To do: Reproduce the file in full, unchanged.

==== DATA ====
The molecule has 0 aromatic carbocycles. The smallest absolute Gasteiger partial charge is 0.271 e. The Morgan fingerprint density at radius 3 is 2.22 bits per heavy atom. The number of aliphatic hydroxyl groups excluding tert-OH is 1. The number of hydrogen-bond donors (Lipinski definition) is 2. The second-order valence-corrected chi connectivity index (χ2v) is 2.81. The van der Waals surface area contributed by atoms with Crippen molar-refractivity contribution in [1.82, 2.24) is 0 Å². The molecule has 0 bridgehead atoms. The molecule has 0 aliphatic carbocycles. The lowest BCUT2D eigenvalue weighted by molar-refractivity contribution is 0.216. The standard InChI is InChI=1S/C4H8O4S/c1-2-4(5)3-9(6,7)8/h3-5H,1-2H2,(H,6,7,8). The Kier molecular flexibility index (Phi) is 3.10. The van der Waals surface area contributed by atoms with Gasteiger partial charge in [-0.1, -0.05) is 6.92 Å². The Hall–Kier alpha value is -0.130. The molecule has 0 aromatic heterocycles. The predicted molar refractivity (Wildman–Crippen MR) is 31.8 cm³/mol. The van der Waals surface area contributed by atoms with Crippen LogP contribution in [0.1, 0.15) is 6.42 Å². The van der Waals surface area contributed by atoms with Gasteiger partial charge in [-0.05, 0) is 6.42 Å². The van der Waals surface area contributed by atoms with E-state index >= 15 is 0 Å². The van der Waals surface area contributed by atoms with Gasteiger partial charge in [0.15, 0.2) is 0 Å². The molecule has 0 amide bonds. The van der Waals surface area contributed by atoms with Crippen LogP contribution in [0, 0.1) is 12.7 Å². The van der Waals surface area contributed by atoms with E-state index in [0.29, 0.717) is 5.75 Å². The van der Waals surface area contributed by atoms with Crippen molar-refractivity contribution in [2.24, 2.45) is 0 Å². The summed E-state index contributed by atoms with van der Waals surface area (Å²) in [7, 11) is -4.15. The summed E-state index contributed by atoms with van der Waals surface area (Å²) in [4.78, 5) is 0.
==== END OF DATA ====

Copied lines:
The molecule has 0 aromatic carbocycles. The smallest absolute Gasteiger partial charge is 0.271 e. The Morgan fingerprint density at radius 3 is 2.22 bits per heavy atom. The number of aliphatic hydroxyl groups excluding tert-OH is 1. The number of hydrogen-bond donors (Lipinski definition) is 2. The second-order valence-corrected chi connectivity index (χ2v) is 2.81. The van der Waals surface area contributed by atoms with Crippen molar-refractivity contribution in [1.82, 2.24) is 0 Å². The molecule has 0 bridgehead atoms. The molecule has 0 aliphatic carbocycles. The lowest BCUT2D eigenvalue weighted by molar-refractivity contribution is 0.216. The standard InChI is InChI=1S/C4H8O4S/c1-2-4(5)3-9(6,7)8/h3-5H,1-2H2,(H,6,7,8). The Kier molecular flexibility index (Phi) is 3.10. The van der Waals surface area contributed by atoms with Gasteiger partial charge in [-0.1, -0.05) is 6.92 Å². The Hall–Kier alpha value is -0.130. The molecule has 0 aromatic heterocycles. The predicted molar refractivity (Wildman–Crippen MR) is 31.8 cm³/mol. The van der Waals surface area contributed by atoms with Crippen LogP contribution in [0.1, 0.15) is 6.42 Å². The van der Waals surface area contributed by atoms with Gasteiger partial charge in [-0.05, 0) is 6.42 Å². The van der Waals surface area contributed by atoms with E-state index >= 15 is 0 Å². The van der Waals surface area contributed by atoms with Gasteiger partial charge in [0.15, 0.2) is 0 Å². The molecule has 0 amide bonds. The van der Waals surface area contributed by atoms with Crippen LogP contribution in [0, 0.1) is 12.7 Å². The van der Waals surface area contributed by atoms with E-state index in [0.29, 0.717) is 5.75 Å². The van der Waals surface area contributed by atoms with Crippen molar-refractivity contribution in [2.24, 2.45) is 0 Å². The summed E-state index contributed by atoms with van der Waals surface area (Å²) in [7, 11) is -4.15. The summed E-state index contributed by atoms with van der Waals surface area (Å²) in [4.78, 5) is 0.